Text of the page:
Martian Ground Truth Sought on Dark Dunes Astrobiology Magazine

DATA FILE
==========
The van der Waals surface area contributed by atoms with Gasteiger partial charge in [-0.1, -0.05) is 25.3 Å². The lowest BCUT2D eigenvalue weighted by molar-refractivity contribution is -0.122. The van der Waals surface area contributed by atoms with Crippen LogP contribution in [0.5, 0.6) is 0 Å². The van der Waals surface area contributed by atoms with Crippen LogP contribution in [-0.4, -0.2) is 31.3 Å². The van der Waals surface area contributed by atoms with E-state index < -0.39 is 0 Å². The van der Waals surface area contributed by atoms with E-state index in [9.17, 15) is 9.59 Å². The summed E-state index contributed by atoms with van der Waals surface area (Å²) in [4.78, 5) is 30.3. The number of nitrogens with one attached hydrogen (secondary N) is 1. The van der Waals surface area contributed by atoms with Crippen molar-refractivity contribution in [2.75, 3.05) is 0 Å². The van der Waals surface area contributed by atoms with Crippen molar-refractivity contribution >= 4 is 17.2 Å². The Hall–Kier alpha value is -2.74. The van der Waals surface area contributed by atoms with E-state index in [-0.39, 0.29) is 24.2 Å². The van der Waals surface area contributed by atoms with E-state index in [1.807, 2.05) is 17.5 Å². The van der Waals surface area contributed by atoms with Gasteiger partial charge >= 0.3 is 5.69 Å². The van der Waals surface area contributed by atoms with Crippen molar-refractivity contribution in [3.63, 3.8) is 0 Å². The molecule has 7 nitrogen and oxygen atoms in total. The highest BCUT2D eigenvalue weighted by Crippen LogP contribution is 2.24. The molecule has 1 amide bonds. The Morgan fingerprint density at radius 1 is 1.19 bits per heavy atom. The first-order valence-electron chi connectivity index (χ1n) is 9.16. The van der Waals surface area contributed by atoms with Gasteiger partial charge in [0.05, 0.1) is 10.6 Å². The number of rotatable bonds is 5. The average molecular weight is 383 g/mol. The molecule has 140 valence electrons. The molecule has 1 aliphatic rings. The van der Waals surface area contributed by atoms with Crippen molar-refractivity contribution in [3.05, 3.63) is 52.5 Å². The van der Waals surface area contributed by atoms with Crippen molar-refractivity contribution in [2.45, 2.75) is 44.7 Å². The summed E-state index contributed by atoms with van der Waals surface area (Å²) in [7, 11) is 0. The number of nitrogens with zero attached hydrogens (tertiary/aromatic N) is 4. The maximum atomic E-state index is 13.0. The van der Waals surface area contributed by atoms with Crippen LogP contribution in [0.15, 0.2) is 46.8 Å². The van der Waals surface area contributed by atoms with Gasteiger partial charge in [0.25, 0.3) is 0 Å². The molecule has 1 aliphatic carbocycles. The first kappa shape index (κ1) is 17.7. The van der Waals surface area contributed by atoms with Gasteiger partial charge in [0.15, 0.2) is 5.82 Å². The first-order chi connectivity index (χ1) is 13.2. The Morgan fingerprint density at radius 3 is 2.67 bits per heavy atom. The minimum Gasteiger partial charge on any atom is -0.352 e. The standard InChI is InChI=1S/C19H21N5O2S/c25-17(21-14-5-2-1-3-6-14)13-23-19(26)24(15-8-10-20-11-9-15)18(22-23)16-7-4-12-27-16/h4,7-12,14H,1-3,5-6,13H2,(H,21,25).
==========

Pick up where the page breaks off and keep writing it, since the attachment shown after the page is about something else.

Are dark spots that appear near the south pole of Mars in early spring, a sign of life on the Red Planet? No one can say for sure, according to a group of scientists who met at ESTEC, ESA’s technical center in the Netherlands. Indeed ever since Mars watcher, Percival Lowell, mistook the chiselled images from his telescope as Martian ‘canals’, a certain skepticism has greeted fresh claims about purely visual evidence of unusual activity on the Red Planet. But as Lowell himself wrote from Flagstaff, Arizona in 1895, there is much more to the Mars habitability question than can be answered astronomically: “If Mars be capable of supporting life, there must be water upon his surface; for, to all forms of life, water is as vital a matter as air. On the question of habitability, therefore, it becomes all-important to know whether there be water on Mars.”